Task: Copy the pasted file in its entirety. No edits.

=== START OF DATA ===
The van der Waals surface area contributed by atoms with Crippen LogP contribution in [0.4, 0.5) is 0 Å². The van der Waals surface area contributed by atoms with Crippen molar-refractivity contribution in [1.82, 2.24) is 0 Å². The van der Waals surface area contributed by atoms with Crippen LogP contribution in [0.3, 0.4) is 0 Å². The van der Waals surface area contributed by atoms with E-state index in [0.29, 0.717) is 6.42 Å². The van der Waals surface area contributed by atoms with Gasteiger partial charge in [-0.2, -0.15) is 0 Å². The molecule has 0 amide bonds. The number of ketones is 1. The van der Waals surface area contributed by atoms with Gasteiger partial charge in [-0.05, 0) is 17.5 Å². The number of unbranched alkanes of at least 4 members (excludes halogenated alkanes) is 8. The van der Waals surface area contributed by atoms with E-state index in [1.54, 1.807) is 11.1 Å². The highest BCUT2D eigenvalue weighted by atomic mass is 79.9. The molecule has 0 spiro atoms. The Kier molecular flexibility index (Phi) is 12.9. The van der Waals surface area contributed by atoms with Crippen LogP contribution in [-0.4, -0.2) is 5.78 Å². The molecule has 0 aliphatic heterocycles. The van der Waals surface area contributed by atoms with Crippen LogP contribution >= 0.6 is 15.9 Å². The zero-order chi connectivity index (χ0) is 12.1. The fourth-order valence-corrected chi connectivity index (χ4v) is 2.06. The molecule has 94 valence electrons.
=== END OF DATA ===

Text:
The van der Waals surface area contributed by atoms with Crippen LogP contribution in [0.4, 0.5) is 0 Å². The van der Waals surface area contributed by atoms with Crippen molar-refractivity contribution in [1.82, 2.24) is 0 Å². The van der Waals surface area contributed by atoms with Crippen LogP contribution in [0.3, 0.4) is 0 Å². The van der Waals surface area contributed by atoms with E-state index in [0.29, 0.717) is 6.42 Å². The van der Waals surface area contributed by atoms with Gasteiger partial charge in [-0.2, -0.15) is 0 Å². The molecule has 0 amide bonds. The number of ketones is 1. The van der Waals surface area contributed by atoms with Gasteiger partial charge in [-0.05, 0) is 17.5 Å². The number of unbranched alkanes of at least 4 members (excludes halogenated alkanes) is 8. The van der Waals surface area contributed by atoms with E-state index in [1.54, 1.807) is 11.1 Å². The highest BCUT2D eigenvalue weighted by atomic mass is 79.9. The molecule has 0 spiro atoms. The Kier molecular flexibility index (Phi) is 12.9. The van der Waals surface area contributed by atoms with Crippen LogP contribution in [-0.4, -0.2) is 5.78 Å². The molecule has 0 aliphatic heterocycles. The van der Waals surface area contributed by atoms with Crippen LogP contribution >= 0.6 is 15.9 Å². The zero-order chi connectivity index (χ0) is 12.1. The fourth-order valence-corrected chi connectivity index (χ4v) is 2.06. The molecule has 94 valence electrons.